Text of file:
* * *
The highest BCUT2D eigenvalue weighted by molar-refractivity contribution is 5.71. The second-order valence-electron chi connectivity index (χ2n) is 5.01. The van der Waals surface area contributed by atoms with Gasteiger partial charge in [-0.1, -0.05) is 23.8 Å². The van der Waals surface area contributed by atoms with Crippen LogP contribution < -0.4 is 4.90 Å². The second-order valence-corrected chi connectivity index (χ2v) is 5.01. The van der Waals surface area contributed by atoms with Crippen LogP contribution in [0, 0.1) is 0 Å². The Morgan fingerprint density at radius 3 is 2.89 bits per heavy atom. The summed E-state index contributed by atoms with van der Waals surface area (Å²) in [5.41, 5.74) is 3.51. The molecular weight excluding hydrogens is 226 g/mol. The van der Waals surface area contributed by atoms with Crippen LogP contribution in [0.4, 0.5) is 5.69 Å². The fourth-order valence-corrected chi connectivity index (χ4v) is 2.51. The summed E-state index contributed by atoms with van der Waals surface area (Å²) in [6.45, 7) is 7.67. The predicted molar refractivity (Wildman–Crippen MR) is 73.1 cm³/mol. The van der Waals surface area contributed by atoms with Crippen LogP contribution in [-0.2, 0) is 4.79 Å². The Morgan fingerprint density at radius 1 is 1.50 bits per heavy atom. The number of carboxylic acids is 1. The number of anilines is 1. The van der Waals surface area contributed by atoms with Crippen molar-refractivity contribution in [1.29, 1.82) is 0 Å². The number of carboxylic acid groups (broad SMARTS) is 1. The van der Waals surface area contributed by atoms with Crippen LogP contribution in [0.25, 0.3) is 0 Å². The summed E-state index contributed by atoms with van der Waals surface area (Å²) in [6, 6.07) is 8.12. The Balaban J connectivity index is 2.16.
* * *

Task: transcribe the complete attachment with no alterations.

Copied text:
The highest BCUT2D eigenvalue weighted by molar-refractivity contribution is 5.71. The second-order valence-electron chi connectivity index (χ2n) is 5.01. The van der Waals surface area contributed by atoms with Gasteiger partial charge in [-0.1, -0.05) is 23.8 Å². The van der Waals surface area contributed by atoms with Crippen LogP contribution < -0.4 is 4.90 Å². The second-order valence-corrected chi connectivity index (χ2v) is 5.01. The van der Waals surface area contributed by atoms with Crippen LogP contribution in [0, 0.1) is 0 Å². The Morgan fingerprint density at radius 3 is 2.89 bits per heavy atom. The summed E-state index contributed by atoms with van der Waals surface area (Å²) in [5.41, 5.74) is 3.51. The molecular weight excluding hydrogens is 226 g/mol. The van der Waals surface area contributed by atoms with Crippen LogP contribution in [0.4, 0.5) is 5.69 Å². The fourth-order valence-corrected chi connectivity index (χ4v) is 2.51. The summed E-state index contributed by atoms with van der Waals surface area (Å²) in [6.45, 7) is 7.67. The predicted molar refractivity (Wildman–Crippen MR) is 73.1 cm³/mol. The van der Waals surface area contributed by atoms with Crippen LogP contribution in [-0.2, 0) is 4.79 Å². The Morgan fingerprint density at radius 1 is 1.50 bits per heavy atom. The number of carboxylic acids is 1. The number of anilines is 1. The van der Waals surface area contributed by atoms with Crippen molar-refractivity contribution in [1.29, 1.82) is 0 Å². The number of carboxylic acid groups (broad SMARTS) is 1. The van der Waals surface area contributed by atoms with Crippen LogP contribution in [0.25, 0.3) is 0 Å². The summed E-state index contributed by atoms with van der Waals surface area (Å²) in [6, 6.07) is 8.12. The Balaban J connectivity index is 2.16.